Schoffel reached out to the factory management and discussed the situation with them in December 2016. At the same time, different FWF members established contact with FLA members to share information about the situation in the factory. FWF members agreed that a WEP training was needed as part of the remediation. 9 People from the factory management and 106 workers were trained separately. A verification audit was scheduled to supply an update on the status of the issues mentioned in the complaint. Working hours are now controlled to be within 60 hours/week and workers say they do not work more than 6 days consecutively. Workers stated that compared with 2016, their working hours have been reduced. The off-site observations found that the observed overtime hours were consistent with the attendance records provided by the factory. Our auditors have not found any sign of workers being coached this time. No non- compliance issues regarding sick leave or the treatment of pregnant workers were found. Due to the fact that no excessive overtime was found the complaint has been closed. However, FWF strongly advises its members to take further action in the form of production planning analysis and to urge other FLA members sourcing at the factory to do the same.
The members agreed that Schoffel and Odlo would take the lead in the follow up. Schoffel forwarded the complaint report to the factory management on 25 November 2016 and discussed the complaint during a visit to the headquarters in December 2016. The documentation that they received from the factory - including attendance records - was discussed with FWF members and a sales representative of the factory during ISPO in February 2017.
At the same time, different FWF members established contact with FLA members to share information about the situation in the factory.
FWF members agreed that a WEP training was needed as part of the remediation. 9 People from the factory management and 106 workers were trained separately. The trainer asked the workers about the current working hours. Workers informed the trainer that they sometimes did a lot of overtime hours, especially in peak season and in the case of tight deliveries. At the same time, workers felt that the factory has improved their internal grievances system; and the factory responds actively to complaints and tries to to provide a pragmatic solution.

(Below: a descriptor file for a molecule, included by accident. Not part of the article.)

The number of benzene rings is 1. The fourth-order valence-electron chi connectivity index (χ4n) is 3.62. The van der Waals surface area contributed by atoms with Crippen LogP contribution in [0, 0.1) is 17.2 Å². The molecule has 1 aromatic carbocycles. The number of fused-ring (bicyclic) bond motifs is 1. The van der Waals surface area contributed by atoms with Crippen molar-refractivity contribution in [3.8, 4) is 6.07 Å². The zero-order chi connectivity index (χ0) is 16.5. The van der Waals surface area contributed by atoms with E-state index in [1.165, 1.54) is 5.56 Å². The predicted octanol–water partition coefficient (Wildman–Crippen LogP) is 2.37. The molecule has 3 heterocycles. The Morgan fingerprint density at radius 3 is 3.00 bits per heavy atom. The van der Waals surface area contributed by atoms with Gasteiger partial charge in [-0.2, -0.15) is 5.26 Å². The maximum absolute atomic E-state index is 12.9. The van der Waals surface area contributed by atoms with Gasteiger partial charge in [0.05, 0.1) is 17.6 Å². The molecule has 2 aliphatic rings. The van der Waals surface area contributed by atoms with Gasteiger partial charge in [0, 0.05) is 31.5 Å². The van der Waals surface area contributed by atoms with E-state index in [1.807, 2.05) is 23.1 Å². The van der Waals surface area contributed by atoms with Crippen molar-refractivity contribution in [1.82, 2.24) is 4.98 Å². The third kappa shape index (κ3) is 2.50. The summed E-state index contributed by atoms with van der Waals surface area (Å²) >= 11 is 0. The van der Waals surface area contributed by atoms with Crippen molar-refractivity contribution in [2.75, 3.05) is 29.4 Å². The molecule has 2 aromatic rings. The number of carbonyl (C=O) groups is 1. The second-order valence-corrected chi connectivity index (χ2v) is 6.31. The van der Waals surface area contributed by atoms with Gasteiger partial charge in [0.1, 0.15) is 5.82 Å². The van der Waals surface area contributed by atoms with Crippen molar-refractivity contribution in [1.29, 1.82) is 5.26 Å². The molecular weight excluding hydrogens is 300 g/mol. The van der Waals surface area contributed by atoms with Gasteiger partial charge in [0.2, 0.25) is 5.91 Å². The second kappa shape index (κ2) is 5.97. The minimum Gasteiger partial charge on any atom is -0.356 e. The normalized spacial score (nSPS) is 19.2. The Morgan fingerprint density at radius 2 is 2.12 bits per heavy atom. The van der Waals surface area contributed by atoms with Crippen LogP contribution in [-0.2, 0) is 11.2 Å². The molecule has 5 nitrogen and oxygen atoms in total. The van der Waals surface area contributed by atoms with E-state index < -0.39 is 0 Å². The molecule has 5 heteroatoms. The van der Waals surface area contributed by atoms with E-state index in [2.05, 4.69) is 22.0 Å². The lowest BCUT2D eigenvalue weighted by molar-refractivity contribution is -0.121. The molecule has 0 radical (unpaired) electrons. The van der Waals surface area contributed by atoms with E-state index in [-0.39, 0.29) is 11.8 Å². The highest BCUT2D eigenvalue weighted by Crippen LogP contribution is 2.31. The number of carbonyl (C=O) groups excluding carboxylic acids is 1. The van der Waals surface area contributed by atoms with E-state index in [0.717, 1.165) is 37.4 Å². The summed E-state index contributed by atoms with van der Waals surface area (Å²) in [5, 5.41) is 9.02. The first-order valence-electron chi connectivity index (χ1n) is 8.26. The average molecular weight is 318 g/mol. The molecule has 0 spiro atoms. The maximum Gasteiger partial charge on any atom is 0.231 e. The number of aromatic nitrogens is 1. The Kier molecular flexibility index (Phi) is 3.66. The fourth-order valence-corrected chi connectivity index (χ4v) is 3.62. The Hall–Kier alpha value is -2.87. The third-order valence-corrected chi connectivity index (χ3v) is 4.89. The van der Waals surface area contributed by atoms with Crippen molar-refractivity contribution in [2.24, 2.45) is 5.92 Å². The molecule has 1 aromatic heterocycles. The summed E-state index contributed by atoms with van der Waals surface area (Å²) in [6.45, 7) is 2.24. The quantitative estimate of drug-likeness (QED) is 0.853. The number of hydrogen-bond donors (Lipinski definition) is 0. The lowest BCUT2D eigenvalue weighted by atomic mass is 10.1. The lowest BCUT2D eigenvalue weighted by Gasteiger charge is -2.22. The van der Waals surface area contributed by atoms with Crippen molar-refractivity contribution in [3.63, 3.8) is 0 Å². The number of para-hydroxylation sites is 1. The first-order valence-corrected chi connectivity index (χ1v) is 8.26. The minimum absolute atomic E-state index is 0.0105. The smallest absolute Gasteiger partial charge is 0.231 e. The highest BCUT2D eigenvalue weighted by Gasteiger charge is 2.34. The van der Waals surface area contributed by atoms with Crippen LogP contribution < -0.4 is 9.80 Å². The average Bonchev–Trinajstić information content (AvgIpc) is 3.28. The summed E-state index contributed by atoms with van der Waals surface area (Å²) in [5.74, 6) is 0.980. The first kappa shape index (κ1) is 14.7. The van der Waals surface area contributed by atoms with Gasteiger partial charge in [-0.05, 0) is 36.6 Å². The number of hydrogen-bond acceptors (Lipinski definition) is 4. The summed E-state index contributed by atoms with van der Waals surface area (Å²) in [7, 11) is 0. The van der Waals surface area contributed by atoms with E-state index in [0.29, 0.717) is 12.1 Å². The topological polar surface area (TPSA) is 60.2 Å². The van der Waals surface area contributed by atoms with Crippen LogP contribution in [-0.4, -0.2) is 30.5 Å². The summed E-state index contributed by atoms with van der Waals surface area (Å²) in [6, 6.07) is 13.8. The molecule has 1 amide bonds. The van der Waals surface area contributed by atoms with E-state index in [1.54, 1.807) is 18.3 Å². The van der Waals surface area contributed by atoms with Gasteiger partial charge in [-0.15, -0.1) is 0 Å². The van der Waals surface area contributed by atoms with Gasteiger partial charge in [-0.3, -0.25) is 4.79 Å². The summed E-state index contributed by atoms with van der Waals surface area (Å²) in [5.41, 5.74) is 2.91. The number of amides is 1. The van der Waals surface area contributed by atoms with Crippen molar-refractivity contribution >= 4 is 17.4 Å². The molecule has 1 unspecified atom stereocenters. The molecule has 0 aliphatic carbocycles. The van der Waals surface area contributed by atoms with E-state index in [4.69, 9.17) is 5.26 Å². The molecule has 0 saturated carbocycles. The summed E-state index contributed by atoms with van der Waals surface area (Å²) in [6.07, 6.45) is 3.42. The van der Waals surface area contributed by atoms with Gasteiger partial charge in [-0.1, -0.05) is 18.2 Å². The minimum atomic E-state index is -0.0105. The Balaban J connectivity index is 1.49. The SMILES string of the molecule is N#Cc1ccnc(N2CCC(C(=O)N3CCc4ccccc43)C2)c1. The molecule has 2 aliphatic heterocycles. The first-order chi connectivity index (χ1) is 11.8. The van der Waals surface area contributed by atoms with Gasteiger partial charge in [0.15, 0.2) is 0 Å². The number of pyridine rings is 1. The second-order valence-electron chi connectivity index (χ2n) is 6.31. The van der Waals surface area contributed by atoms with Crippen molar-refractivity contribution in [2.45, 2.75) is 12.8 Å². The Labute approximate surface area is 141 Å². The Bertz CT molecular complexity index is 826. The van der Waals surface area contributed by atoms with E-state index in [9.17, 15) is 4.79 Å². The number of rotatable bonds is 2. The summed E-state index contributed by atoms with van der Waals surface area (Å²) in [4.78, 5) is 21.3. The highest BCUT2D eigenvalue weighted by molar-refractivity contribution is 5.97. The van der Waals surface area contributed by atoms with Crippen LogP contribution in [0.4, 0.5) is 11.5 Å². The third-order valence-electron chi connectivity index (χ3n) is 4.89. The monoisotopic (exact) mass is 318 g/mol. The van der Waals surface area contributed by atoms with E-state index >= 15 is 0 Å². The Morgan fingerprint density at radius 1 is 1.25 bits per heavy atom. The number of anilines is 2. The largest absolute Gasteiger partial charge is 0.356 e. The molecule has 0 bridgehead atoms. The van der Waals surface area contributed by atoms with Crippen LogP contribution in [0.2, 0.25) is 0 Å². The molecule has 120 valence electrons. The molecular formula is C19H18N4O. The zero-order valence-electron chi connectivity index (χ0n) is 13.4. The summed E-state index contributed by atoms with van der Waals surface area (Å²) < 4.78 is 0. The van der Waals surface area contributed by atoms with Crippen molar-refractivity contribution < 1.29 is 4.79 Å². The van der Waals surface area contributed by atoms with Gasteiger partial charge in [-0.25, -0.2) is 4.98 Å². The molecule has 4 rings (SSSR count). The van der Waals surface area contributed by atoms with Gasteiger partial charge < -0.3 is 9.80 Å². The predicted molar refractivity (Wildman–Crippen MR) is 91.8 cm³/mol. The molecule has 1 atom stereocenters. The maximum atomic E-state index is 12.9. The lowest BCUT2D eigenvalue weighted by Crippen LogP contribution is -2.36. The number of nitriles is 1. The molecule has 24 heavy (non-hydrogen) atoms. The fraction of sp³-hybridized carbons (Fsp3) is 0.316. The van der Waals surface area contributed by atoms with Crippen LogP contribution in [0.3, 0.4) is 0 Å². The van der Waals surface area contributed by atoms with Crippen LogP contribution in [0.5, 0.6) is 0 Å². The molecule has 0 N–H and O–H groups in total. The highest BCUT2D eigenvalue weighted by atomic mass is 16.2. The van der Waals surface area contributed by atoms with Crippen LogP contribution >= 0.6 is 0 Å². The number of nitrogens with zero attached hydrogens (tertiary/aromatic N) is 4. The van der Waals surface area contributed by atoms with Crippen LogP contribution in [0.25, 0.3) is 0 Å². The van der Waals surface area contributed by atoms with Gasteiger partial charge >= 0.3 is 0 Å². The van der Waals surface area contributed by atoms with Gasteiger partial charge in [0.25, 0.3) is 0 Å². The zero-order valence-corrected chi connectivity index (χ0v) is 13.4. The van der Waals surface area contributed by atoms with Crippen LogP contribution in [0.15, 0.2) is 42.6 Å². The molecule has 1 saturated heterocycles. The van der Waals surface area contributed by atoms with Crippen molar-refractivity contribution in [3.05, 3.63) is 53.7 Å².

A verification audit was scheduled to supply an update on the status of the issues mentioned in the complaint. Working hours are now controlled to be within 60 hours/week and workers say they do not work more than 6 days consecutively. Workers stated that compared with 2016, their working hours have been reduced. The off-site observations found that the observed overtime hours were consistent with the attendance records provided by the factory.
Our auditors have not found any sign of workers being coached this time. No non- compliance issues regarding sick leave or the treatment of pregnant workers were found.
One of the reasons that probably contributed to the improved working hours situation is that extra employees were hired. There are now more than 1300 production workers. Unfortunately, according to interviewed workers, the work intensity has increased significantly with the introduction of the computer hanger lines.
The FWF complaint handler tried checking in again with the complainant, but the email address of the complainant is no longer working.
Due to the fact that the audit team noted that excessive overtime has been reduced, and no non compliance was found regarding pregnant workers and sick leave, the complaint can be closed.
Though the complaint can be closed, FWF strongly advises its members to take further action.
For lasting improvement on working hours, the work intensity that workers mentioned during the audit needs to be addressed.
Members are recommended to make a production planning of their orders at the factory. Even though they may be too small to directly cause overtime, such an analysis can help to ensure orders are not placed during peak time and in this way indirectly lead to overtime. Mammut has done a similar analysis at another Chinese factory that experienced extreme overtime and may help other FWF members with a similar analysis.
FWF advises that the results of this audit are shared with FLA members active in the factory. They can ask whether FLA has been active in the reduction of overtime, and whether they have organised a training in the factory. Additional training programs to help raise awareness on labour standards and explain the calculation of wages to workers could be explored.
FWF members could urge FLA members to conduct a similar production planning analysis and discuss with the supplier where changes in lead times and planning are needed to ensure reasonable working hours.